For these reasons, the normal ways of fulfilling the vocation to love are (1) marriage, and (2) dedicated virginity or celibacy–a committed single state.
Pope John Paul II continues in Familiaris Consortio:
Christian revelation recognizes two specific ways of realizing the vocation of the human person in its entirety, to love: marriage and virginity or celibacy. Either one is, in its own proper form, an actuation of the most profound truth of man, of his being "created in the image of God."
I say these are the normal ways, because there might be circumstances that would exclude a full dedication to either way of life: if men or women are unable to marry, yet their spiritual director and confessor urge them not to promise virginity or celibacy. I would think it rare that such advice would be right for a person's whole life, but can't be excluded. God permits some to have bodily sicknesses so severe that they can't live a normal life, and similarly God permits some to have psychological sicknesses of a nature that they can't fulfill their vocation to love in the normal way–it is to be fulfilled in acceptance of their sickness, and in doing what they can to live according to love and grow in it.
So, it is right that as a rule you can't choose as a vocation an uncommitted single life (though in some cases one might have to accept it, at least for a long time). But you can choose a committed single life, by vows or some other promises dedicating one's single state to the service of God, one's neighbors and the Church. Such a life committed to celibacy or virginity for the sake of the kingdom is possible, however, outside a religious community, and therefore it's not entirely correct to present the two alternatives as "marriage" and "religious life." Pope Pius XII writes in his encyclical on consecrated virginity:
While this perfect chastity is the subject of one of the three vows which constitute the religious state, and is also required by the Latin Church of clerics in major orders and demanded from members of Secular Institutes (Cf. apostolic constitution Provida Mater, art. III, section 2), it also flourishes among many who are lay people in the full sense: men and women who are not constituted in a public state of perfection and yet by private promise or vow completely abstain from marriage and sexual pleasures, in order to serve their neighbor more freely and to be united with God more easily and more closely. (Sacra Virginitas, n. 6)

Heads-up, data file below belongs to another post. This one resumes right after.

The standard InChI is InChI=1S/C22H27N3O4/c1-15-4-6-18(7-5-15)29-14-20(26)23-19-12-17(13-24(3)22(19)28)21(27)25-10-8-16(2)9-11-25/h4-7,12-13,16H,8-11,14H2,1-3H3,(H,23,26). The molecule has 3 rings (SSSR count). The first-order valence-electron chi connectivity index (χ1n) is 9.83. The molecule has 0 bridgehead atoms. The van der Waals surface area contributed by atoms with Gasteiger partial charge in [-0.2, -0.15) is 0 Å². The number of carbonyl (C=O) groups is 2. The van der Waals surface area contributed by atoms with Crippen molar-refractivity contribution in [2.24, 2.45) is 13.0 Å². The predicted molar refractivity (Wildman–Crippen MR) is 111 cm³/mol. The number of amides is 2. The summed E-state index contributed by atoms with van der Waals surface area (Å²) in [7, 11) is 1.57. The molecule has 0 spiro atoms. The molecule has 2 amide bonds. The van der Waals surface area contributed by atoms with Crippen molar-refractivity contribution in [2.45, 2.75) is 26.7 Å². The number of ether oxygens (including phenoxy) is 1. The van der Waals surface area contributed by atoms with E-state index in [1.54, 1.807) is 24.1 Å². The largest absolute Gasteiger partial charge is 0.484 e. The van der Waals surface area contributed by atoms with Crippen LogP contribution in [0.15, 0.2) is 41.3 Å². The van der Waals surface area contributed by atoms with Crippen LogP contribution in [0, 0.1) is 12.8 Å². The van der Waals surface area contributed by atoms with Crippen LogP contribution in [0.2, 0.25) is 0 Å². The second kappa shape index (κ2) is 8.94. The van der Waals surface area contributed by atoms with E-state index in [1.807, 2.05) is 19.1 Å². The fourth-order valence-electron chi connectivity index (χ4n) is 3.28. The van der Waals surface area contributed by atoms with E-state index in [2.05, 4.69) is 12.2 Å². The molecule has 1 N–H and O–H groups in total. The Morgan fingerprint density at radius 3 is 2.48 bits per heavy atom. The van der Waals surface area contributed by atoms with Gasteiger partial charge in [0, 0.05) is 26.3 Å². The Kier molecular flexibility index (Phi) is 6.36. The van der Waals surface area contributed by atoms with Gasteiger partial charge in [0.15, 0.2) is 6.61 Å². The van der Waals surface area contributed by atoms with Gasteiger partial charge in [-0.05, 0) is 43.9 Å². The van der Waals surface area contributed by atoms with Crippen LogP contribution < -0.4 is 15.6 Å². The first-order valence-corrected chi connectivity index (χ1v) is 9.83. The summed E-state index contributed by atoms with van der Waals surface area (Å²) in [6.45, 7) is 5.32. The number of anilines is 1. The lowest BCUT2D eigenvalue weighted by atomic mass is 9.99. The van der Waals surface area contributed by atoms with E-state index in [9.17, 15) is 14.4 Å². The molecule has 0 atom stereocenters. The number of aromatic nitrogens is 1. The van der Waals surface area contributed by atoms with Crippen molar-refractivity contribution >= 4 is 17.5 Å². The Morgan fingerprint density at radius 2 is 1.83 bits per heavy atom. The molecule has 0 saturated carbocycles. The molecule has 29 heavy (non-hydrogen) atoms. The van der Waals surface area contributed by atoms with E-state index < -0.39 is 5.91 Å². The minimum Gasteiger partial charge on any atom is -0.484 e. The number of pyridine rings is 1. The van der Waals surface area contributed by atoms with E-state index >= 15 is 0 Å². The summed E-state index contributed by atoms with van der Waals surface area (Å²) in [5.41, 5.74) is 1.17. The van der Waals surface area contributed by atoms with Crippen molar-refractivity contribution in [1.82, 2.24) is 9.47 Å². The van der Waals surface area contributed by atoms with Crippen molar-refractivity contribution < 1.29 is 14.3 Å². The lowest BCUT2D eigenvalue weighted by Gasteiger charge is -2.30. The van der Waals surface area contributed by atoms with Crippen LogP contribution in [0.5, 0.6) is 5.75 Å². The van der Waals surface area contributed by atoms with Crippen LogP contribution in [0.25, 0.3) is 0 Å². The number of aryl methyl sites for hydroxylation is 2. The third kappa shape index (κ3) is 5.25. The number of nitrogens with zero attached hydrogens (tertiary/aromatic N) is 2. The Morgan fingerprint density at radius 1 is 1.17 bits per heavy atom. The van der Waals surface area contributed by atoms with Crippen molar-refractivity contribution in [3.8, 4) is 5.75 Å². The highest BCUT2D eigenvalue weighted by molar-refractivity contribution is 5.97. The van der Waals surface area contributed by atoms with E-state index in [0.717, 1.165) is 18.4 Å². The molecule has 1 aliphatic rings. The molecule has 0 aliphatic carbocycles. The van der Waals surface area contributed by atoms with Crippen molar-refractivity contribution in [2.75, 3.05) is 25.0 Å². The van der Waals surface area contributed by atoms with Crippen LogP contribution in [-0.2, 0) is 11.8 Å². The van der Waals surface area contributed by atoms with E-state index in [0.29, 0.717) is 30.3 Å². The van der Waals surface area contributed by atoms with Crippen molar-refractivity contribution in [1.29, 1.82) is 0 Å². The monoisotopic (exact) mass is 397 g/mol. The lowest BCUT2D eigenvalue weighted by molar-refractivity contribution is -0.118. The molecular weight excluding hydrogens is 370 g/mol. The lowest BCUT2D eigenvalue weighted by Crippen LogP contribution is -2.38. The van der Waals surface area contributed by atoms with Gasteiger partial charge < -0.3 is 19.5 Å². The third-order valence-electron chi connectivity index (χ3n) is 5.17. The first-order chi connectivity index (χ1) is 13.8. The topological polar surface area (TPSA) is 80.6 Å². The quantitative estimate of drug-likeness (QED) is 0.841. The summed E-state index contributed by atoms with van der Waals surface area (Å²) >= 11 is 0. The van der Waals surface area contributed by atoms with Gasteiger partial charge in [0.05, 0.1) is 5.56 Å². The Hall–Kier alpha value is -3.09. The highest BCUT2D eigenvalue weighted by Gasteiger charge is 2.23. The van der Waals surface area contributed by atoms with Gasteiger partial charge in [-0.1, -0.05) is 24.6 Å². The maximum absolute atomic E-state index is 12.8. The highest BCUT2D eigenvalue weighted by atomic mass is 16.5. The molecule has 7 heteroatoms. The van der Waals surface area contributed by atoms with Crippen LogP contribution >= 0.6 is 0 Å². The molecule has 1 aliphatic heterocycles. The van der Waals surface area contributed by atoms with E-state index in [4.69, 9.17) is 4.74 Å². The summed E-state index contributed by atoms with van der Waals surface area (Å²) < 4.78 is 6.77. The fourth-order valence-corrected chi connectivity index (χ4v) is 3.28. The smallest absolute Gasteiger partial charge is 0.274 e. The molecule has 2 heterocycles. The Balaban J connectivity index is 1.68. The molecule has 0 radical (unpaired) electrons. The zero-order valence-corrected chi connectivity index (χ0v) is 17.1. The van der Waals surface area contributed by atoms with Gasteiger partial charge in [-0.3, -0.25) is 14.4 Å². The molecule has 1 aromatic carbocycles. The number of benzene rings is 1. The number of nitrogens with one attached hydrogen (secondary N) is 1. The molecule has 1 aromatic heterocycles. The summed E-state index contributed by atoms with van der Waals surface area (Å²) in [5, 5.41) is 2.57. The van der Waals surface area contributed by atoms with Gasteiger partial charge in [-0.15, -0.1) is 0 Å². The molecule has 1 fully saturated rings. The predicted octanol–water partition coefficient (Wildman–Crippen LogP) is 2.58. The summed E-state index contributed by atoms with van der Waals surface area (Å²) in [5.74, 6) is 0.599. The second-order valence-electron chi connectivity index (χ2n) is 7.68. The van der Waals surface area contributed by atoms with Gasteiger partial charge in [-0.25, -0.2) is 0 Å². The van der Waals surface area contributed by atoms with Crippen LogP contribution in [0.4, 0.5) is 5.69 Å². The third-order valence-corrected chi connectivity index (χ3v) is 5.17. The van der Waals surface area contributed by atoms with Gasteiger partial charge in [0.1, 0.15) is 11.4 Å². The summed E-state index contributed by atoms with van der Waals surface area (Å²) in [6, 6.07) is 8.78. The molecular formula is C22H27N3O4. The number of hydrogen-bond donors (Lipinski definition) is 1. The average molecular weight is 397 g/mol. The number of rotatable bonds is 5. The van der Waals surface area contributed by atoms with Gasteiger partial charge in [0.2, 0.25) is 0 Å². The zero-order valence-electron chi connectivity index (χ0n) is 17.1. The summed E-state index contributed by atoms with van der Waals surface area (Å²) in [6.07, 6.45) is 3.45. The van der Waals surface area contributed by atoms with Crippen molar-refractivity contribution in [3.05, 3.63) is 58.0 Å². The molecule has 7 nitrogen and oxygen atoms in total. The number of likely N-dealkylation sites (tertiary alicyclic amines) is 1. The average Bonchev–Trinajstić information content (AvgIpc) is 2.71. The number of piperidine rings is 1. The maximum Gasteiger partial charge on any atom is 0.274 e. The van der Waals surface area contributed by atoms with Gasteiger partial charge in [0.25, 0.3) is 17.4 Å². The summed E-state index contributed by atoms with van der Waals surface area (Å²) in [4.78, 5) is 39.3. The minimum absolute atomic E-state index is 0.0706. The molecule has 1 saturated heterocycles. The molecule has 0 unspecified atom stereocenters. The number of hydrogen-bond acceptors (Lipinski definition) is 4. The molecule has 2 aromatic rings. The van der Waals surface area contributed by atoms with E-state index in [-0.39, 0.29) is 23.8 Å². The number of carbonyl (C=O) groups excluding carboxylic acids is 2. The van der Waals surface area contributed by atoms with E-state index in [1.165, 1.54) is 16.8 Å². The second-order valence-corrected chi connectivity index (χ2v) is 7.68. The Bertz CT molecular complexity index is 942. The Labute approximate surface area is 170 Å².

There is of course a connection among all the counsels, and it is quite natural (even to some extent necessary) that a person who commits himself to virginity or celibacy for the sake of love will give himself over to the spirit of the other evangelical counsels, poverty and obedience. Quite possibly he will also embrace the actual practice of these counsels. But this actual practice of the counsels could happen at a later stage, and does not hinder the state devoted "to the Lord" (1 Cor 7:35) in committed virginity or celibacy from being a vocation.
Sometimes the vocation to a single life dedicated to service is discovered only through the fact that marriage is not impossible. In my book Paths of Love: The Discernment of Vocation, I explain it this way:
A second way in which a way of life may be found by divine providence is when providence determines the way of life. Thus, if one believed that one was called to religious life, but due to an incurable case of severe depression, one was unable to enter religious life, then one should accept this as God’s will, and turn one’s attention to other ways of life. Or again, someone might believe that he should marry, but find himself unable to do so. In such a case, he could then accept the situation as appointed by divine providence, and embrace the single state as a means of serving God and neighbor. Thus Pope Pius XII, speaking of the various ways in which a vocation to virginity may be experienced, includes the example of a woman who wants to marry, but is unable to do so.
When one thinks upon the maidens and the women who voluntarily renounce marriage in order to consecrate themselves to a higher life of contemplation, of sacrifice, and of charity, a luminous word comes immediately to the lips: vocation!… This vocation, this call of love, makes itself felt in very diverse manners… But also the young Christian woman, remaining unmarried in spite of herself, who nevertheless trusts in the providence of the heavenly Father, recognizes in the vicissitudes of life the voice of the Master: “Magister adest et vocat te” (John 11:28); It is the master, and he is calling you! She responds, she renounces the beloved dream of her adolescence and her youth: to have a faithful companion in life, to form a family! And in the impossibility of marriage she recognizes her vocation; then, with a broken but submissive heart, she also gives her whole self to more noble and diverse good works.
The Catechism does not directly speak about this, but it touches implicitly on it, when it speaks about those single persons who are without a family by circumstances beyond their control, and who serve God and neighbor in an examplary fashion.
1658 We must also remember the great number of single persons who, because of the particular circumstances in which they have to live – often not of their choosing – are especially close to Jesus' heart and therefore deserve the special affection and active solicitude of the Church, especially of pastors. Many remain without a human family often due to conditions of poverty. Some live their situation in the spirit of the Beatitudes, serving God and neighbor in exemplary fashion. The doors of homes, the "domestic churches," and of the great family which is the Church must be open to all of them. "No one is without a family in this world: the Church is a home and family for everyone, especially those who 'labor and are heavy laden.'"
More articles on the single vocation
I've added around a dozen books and articles on vocation in general, on the vocation to religious life or the vocation of marriage, or on these states of life. I wouldn't without qualification approve everything said in them, but they are all good reading, and perhaps thought provoking.